To review, the American Alliance of Museums (AAM) and the Association of Art Museum Directors (AAMD) contend that their member institutions should only deaccession—see: release and resell—artworks in their holdings for the express purpose of either acquiring new works or, in the AAM’s case, caring for existing works. Flip pieces for any other reason—no matter how dire the financial circumstances—and affiliated museums are almost certain to face sanctions, most often in the form of being temporarily blacklisted from receiving artwork loans from members in good standing.

In a joint statement, the AAM and AAMD argued that the Berkshire’s decision to consign works by the likes of Albert Bierstadt, Alexander Calder, and Norman Rockwell to Sotheby’s “sends a message to existing and prospective donors that museums can raise funds by selling parts of their collection, thereby discouraging not only financial supporters, who may feel that their support isn’t needed, but also donors of artworks and artifacts, who may fear that their cherished objects could be sold at any time to the highest bidder to make up for a museum’s budget shortfalls.”

It’s an ideologically pure, dependably crowd-pleasing position to take. Its naiveté also makes me want to start throwing large objects long distances out high windows.

. . . .

[T]here are many collectors who gift works to museums because they genuinely want those works to benefit the masses. I applaud these people until my hands are numb from the striking, and always will. In their case, the AAM and AAMD’s stance is defensible.

However, there are also many collectors who gift works to museums in large part TO TRANSFORM THEM INTO disposable financial assets. Remember, in the US, single collectors can donate artworks to institutions for tax deductions equal to said works’ appraisable value. So if a massive write-off would be useful in your accountant’s eyes, what better way to “earn” it than to flip a piece or two to an eager museum with the help of a willing appraiser or a few outsize auction results?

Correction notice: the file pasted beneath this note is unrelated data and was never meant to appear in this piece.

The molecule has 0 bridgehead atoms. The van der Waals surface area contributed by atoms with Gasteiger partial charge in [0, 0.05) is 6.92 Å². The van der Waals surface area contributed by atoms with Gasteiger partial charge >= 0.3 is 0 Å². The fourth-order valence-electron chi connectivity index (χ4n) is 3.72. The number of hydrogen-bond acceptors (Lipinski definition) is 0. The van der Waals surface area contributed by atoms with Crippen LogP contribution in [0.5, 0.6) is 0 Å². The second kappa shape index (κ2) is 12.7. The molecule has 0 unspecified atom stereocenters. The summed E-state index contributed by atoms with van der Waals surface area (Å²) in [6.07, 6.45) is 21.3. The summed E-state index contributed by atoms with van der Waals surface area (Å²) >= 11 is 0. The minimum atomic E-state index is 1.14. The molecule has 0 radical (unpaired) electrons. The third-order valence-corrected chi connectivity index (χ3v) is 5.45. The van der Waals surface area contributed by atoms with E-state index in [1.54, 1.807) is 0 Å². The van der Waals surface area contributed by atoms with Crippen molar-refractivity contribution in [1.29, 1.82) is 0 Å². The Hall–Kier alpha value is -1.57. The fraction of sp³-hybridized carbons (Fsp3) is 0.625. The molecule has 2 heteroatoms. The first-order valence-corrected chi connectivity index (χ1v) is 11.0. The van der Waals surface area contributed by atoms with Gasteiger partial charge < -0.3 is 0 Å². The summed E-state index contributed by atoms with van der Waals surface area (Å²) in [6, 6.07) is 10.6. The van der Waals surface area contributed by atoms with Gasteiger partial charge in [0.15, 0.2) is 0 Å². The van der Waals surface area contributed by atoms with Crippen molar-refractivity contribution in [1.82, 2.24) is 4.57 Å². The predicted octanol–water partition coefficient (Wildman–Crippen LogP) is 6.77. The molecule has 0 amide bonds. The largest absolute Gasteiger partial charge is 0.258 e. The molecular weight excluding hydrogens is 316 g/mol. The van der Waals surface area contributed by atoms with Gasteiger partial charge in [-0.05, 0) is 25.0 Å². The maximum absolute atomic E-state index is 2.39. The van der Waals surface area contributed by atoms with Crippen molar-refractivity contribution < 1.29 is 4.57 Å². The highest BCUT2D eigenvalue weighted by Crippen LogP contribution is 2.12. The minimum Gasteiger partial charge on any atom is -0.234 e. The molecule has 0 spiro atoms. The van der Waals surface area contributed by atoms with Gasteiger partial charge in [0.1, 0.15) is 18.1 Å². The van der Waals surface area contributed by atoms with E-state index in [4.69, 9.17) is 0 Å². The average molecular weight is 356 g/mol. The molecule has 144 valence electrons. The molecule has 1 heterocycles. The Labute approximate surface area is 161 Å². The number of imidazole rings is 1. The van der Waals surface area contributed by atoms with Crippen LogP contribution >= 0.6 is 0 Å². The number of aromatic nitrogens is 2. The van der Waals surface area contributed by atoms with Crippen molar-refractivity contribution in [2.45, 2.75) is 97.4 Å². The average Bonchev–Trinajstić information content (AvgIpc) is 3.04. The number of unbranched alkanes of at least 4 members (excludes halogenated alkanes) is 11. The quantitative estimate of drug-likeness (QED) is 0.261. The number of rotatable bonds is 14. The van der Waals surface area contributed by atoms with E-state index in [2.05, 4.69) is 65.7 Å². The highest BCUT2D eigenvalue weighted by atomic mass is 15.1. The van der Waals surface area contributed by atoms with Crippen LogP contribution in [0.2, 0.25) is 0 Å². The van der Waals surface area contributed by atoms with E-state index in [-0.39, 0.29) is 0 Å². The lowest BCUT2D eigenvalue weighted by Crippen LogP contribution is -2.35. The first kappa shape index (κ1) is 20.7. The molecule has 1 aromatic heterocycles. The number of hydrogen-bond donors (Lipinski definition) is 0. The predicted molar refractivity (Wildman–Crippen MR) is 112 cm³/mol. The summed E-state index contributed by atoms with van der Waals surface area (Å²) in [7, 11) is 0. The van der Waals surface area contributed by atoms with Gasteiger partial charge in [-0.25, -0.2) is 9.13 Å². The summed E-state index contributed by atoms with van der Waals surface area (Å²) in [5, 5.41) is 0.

In fact, for a recent example, we need to look no further than one of the week’s other big stories: a Canadian government review board’s decision to deny “culturally significant” status to a would-be gift of over 2,000 Annie Leibovitz photographs to the Art Gallery of Nova Scotia—likely because, per a source for the Canadian Broadcasting Corporation, the panel saw the donation as a huge “tax grab.”

Link to the rest at Artnet News

PG isn’t going to turn TPV into a visual arts law blog, but his examination of the Visual Artists Rights Act in a post yesterday took him down a deaccessioning hole.

Just when PG is convinced his legal career has shown him all the major variations of the disputes of humankind, an unfamiliar disagreement shows up on his screen.

The next time Mrs. PG decrees that PG’s lair is too cluttered and some of his junk will have to go, he’ll schedule a Garage Deaccessioning to attract higher class collectors.